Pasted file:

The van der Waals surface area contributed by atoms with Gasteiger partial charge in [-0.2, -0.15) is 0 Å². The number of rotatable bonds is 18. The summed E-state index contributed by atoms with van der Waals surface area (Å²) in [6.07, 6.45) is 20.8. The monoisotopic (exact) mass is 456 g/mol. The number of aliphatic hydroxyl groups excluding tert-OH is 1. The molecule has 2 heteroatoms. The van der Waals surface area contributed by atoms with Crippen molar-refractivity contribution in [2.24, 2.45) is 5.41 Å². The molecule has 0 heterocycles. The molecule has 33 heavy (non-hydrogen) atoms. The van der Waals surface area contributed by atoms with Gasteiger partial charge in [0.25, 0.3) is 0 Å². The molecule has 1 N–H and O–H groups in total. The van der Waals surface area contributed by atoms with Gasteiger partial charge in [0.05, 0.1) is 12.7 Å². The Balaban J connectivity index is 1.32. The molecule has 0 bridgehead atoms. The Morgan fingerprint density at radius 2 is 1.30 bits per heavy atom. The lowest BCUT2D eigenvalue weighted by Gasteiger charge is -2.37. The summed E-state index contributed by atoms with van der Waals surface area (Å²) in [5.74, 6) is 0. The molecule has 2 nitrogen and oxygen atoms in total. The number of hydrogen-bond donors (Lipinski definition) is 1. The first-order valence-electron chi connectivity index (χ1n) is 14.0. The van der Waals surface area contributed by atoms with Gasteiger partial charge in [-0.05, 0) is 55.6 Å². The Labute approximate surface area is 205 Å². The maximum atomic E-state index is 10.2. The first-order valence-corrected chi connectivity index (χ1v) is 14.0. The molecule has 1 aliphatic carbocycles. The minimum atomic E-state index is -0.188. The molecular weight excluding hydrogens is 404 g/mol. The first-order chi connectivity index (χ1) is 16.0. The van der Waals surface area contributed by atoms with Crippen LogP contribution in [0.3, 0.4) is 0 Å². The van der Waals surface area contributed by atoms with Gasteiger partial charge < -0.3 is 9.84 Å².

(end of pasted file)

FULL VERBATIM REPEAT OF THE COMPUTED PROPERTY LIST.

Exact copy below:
The van der Waals surface area contributed by atoms with Gasteiger partial charge in [-0.2, -0.15) is 0 Å². The number of rotatable bonds is 18. The summed E-state index contributed by atoms with van der Waals surface area (Å²) in [6.07, 6.45) is 20.8. The monoisotopic (exact) mass is 456 g/mol. The number of aliphatic hydroxyl groups excluding tert-OH is 1. The molecule has 2 heteroatoms. The van der Waals surface area contributed by atoms with Crippen molar-refractivity contribution in [2.24, 2.45) is 5.41 Å². The molecule has 0 heterocycles. The molecule has 33 heavy (non-hydrogen) atoms. The van der Waals surface area contributed by atoms with Gasteiger partial charge in [0.25, 0.3) is 0 Å². The molecule has 1 N–H and O–H groups in total. The van der Waals surface area contributed by atoms with Gasteiger partial charge in [0.05, 0.1) is 12.7 Å². The Balaban J connectivity index is 1.32. The molecule has 0 bridgehead atoms. The Morgan fingerprint density at radius 2 is 1.30 bits per heavy atom. The lowest BCUT2D eigenvalue weighted by Gasteiger charge is -2.37. The summed E-state index contributed by atoms with van der Waals surface area (Å²) in [5.74, 6) is 0. The molecule has 2 nitrogen and oxygen atoms in total. The number of hydrogen-bond donors (Lipinski definition) is 1. The first-order valence-electron chi connectivity index (χ1n) is 14.0. The van der Waals surface area contributed by atoms with Gasteiger partial charge in [-0.05, 0) is 55.6 Å². The Labute approximate surface area is 205 Å². The maximum atomic E-state index is 10.2. The first-order valence-corrected chi connectivity index (χ1v) is 14.0. The molecule has 1 aliphatic carbocycles. The minimum atomic E-state index is -0.188. The molecular weight excluding hydrogens is 404 g/mol. The first-order chi connectivity index (χ1) is 16.0. The van der Waals surface area contributed by atoms with Crippen LogP contribution in [0.3, 0.4) is 0 Å². The van der Waals surface area contributed by atoms with Gasteiger partial charge < -0.3 is 9.84 Å².